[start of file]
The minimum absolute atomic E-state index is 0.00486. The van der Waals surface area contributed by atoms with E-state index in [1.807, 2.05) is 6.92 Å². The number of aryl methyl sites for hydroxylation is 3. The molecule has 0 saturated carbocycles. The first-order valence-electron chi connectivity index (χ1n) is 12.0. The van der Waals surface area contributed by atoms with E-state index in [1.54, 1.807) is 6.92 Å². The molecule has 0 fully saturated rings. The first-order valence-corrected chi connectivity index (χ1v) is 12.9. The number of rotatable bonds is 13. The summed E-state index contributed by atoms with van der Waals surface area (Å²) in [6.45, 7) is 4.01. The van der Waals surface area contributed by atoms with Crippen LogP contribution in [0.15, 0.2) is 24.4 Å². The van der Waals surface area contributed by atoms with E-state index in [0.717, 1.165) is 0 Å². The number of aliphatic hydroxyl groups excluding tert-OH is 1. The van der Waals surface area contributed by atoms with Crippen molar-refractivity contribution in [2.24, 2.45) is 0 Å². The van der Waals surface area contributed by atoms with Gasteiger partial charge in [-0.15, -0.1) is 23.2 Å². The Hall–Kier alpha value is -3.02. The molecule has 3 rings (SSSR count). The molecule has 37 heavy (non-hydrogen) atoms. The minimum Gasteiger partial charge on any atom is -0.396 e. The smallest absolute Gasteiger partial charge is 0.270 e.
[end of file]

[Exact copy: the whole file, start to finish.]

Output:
The minimum absolute atomic E-state index is 0.00486. The van der Waals surface area contributed by atoms with E-state index in [1.807, 2.05) is 6.92 Å². The number of aryl methyl sites for hydroxylation is 3. The molecule has 0 saturated carbocycles. The first-order valence-electron chi connectivity index (χ1n) is 12.0. The van der Waals surface area contributed by atoms with E-state index in [1.54, 1.807) is 6.92 Å². The molecule has 0 fully saturated rings. The first-order valence-corrected chi connectivity index (χ1v) is 12.9. The number of rotatable bonds is 13. The summed E-state index contributed by atoms with van der Waals surface area (Å²) in [6.45, 7) is 4.01. The van der Waals surface area contributed by atoms with Crippen LogP contribution in [0.15, 0.2) is 24.4 Å². The van der Waals surface area contributed by atoms with E-state index in [0.717, 1.165) is 0 Å². The number of aliphatic hydroxyl groups excluding tert-OH is 1. The van der Waals surface area contributed by atoms with Crippen molar-refractivity contribution in [2.24, 2.45) is 0 Å². The van der Waals surface area contributed by atoms with Gasteiger partial charge in [-0.15, -0.1) is 23.2 Å². The Hall–Kier alpha value is -3.02. The molecule has 3 rings (SSSR count). The molecule has 37 heavy (non-hydrogen) atoms. The minimum Gasteiger partial charge on any atom is -0.396 e. The smallest absolute Gasteiger partial charge is 0.270 e.